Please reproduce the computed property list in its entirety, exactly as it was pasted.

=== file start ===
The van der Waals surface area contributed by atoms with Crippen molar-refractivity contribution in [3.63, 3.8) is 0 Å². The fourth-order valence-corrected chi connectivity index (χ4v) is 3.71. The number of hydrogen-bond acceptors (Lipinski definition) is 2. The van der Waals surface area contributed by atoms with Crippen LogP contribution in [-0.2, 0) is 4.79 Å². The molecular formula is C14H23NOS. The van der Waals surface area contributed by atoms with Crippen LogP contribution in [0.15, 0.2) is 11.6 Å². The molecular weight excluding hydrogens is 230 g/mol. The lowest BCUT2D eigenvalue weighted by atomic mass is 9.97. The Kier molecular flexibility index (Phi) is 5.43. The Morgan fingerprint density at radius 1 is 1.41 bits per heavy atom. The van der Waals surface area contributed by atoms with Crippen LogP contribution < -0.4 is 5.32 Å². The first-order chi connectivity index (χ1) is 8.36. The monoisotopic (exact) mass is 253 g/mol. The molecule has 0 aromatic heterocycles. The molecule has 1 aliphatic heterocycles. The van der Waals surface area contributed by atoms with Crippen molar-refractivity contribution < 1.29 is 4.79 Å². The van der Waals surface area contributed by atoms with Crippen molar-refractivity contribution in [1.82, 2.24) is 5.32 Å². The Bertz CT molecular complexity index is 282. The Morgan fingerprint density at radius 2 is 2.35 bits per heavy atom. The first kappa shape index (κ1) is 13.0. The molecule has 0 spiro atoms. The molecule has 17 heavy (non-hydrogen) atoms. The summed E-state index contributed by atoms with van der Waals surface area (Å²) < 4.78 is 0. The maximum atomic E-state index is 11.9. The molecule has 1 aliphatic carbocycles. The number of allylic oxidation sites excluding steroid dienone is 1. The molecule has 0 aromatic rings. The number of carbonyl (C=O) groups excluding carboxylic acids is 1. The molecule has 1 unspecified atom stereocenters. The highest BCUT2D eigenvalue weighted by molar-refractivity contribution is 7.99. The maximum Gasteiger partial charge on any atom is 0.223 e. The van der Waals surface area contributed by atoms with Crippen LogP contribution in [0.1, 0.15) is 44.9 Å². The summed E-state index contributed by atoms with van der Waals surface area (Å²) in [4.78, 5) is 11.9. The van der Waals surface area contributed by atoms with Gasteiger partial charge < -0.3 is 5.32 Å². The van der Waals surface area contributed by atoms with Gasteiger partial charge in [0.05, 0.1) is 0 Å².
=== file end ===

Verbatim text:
The van der Waals surface area contributed by atoms with Crippen molar-refractivity contribution in [3.63, 3.8) is 0 Å². The fourth-order valence-corrected chi connectivity index (χ4v) is 3.71. The number of hydrogen-bond acceptors (Lipinski definition) is 2. The van der Waals surface area contributed by atoms with Crippen LogP contribution in [-0.2, 0) is 4.79 Å². The molecular formula is C14H23NOS. The van der Waals surface area contributed by atoms with Crippen LogP contribution in [0.15, 0.2) is 11.6 Å². The molecular weight excluding hydrogens is 230 g/mol. The lowest BCUT2D eigenvalue weighted by atomic mass is 9.97. The Kier molecular flexibility index (Phi) is 5.43. The Morgan fingerprint density at radius 1 is 1.41 bits per heavy atom. The van der Waals surface area contributed by atoms with Crippen LogP contribution < -0.4 is 5.32 Å². The first-order chi connectivity index (χ1) is 8.36. The monoisotopic (exact) mass is 253 g/mol. The molecule has 0 aromatic heterocycles. The molecule has 1 aliphatic heterocycles. The van der Waals surface area contributed by atoms with Crippen molar-refractivity contribution < 1.29 is 4.79 Å². The van der Waals surface area contributed by atoms with Crippen molar-refractivity contribution in [1.82, 2.24) is 5.32 Å². The Bertz CT molecular complexity index is 282. The Morgan fingerprint density at radius 2 is 2.35 bits per heavy atom. The first kappa shape index (κ1) is 13.0. The molecule has 0 spiro atoms. The molecule has 17 heavy (non-hydrogen) atoms. The summed E-state index contributed by atoms with van der Waals surface area (Å²) < 4.78 is 0. The maximum atomic E-state index is 11.9. The molecule has 1 aliphatic carbocycles. The number of allylic oxidation sites excluding steroid dienone is 1. The molecule has 0 aromatic rings. The number of carbonyl (C=O) groups excluding carboxylic acids is 1. The molecule has 1 unspecified atom stereocenters. The highest BCUT2D eigenvalue weighted by molar-refractivity contribution is 7.99. The maximum Gasteiger partial charge on any atom is 0.223 e. The van der Waals surface area contributed by atoms with Crippen LogP contribution in [0.1, 0.15) is 44.9 Å². The summed E-state index contributed by atoms with van der Waals surface area (Å²) in [4.78, 5) is 11.9. The van der Waals surface area contributed by atoms with Gasteiger partial charge < -0.3 is 5.32 Å². The van der Waals surface area contributed by atoms with Gasteiger partial charge in [0.05, 0.1) is 0 Å².